IDEAS home Printed from
   My bibliography  Save this paper

Impact of monetary policy on US stock market


  • Sirucek, Martin


Purpose of the article The present article deals with associations between the development of money supply measured by the money aggregate M2 and the development of the Ameri-can stock index Dow Jones Industrial Average. The objective of the article is to determine, describe and assess the impact of the changes of money supply (as measured by the money aggregate M2) on the development of the American stock market. Another objective is to find out whether the changes in money supply are reflected in the changes of stock prices immediately or with a time delay of several weeks. Methodology/methods Regarding to the aim of the article was all useful historic data of money suplly (measured with money aggregate M2) and close values of DJIA obtain in monthly frequence, since 1959 to 2011. From econometric methods, will be using Pearson correlation index, Dickey-Fuller stationary test and test of Granger causality, which will be focus on realtionship between money supply (M2) and stock prices (DJIA index). Scientific aim The aim of this article is by using econometric methods find, describe and analyze ipact of changing money supply to selected stock market. The second aim is disclose, if stock market react immediately or with time delay (in week). Findings The correlation analysis shows, that between change of money supply and stock index is high dependence (correlation index 0.9224). By calculating with time delay, was correlation index high too, but slowly decrease. By market colaps in year 2007 and 2008, was correlation index negative with value -0.9477, no matter to money supply rasing, that is meaning, that investors have to calculate with psychologic factors, which are very strong in nervous time and market crashes. The result of Granger causality test for 1 month delay failed to show a relationship between money supply and DJIA index. With application of 2, 3 and 6 month delay the dependence was demonstrated, rejecting the null hypothesis stat-ing that the M2 money aggregate does not affect the DJIA stock index Conclusions (limits, implications etc) Reached results can be biased by using first diferention of raw data and in correlation analysis was using raw (non-sesonally adjusted) data of development DJIA index and sesonally adjusted data of money supply. The weak spot is using Dow Jones Index in place of S&P 500 index, which is more wider. By changes in analysis is possible to measure the impact of money supply (measured by Money with Zero Maturity aggregate) on stock index and compare both results and make decision, which aggregate is better for forecasting.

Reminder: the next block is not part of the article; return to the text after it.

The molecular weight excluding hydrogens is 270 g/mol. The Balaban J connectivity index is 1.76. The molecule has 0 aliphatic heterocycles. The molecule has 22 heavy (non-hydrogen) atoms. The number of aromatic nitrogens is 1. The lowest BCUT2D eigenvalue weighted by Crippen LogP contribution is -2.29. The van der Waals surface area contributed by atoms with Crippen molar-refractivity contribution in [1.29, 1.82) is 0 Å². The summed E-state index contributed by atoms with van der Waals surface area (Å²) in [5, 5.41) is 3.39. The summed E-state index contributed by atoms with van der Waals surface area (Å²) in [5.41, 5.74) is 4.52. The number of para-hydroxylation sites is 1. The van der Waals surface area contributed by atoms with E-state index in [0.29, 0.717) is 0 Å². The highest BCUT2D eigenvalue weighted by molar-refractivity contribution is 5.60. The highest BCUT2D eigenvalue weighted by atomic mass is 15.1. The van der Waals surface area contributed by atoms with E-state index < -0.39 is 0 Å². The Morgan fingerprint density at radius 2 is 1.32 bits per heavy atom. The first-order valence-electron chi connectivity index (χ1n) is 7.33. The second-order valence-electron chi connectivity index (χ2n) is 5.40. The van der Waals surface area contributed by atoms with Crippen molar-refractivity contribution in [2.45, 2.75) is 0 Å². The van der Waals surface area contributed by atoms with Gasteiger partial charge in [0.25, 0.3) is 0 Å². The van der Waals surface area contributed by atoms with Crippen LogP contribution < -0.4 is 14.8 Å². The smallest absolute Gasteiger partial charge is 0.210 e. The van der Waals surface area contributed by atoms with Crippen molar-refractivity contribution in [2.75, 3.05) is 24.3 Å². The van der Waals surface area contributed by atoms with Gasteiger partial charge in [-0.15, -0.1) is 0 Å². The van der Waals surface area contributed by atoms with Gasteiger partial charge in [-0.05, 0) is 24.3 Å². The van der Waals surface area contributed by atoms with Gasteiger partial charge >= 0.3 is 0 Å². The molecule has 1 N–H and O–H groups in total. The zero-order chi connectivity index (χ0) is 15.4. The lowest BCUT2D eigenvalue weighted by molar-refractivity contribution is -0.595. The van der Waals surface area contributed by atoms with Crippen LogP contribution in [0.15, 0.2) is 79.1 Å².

Suggested Citation

  • Sirucek, Martin, 2011. "Impact of monetary policy on US stock market," MPRA Paper 40943, University Library of Munich, Germany.
  • Handle: RePEc:pra:mprapa:40943

    Download full text from publisher

    File URL:
    File Function: original version
    Download Restriction: no

    References listed on IDEAS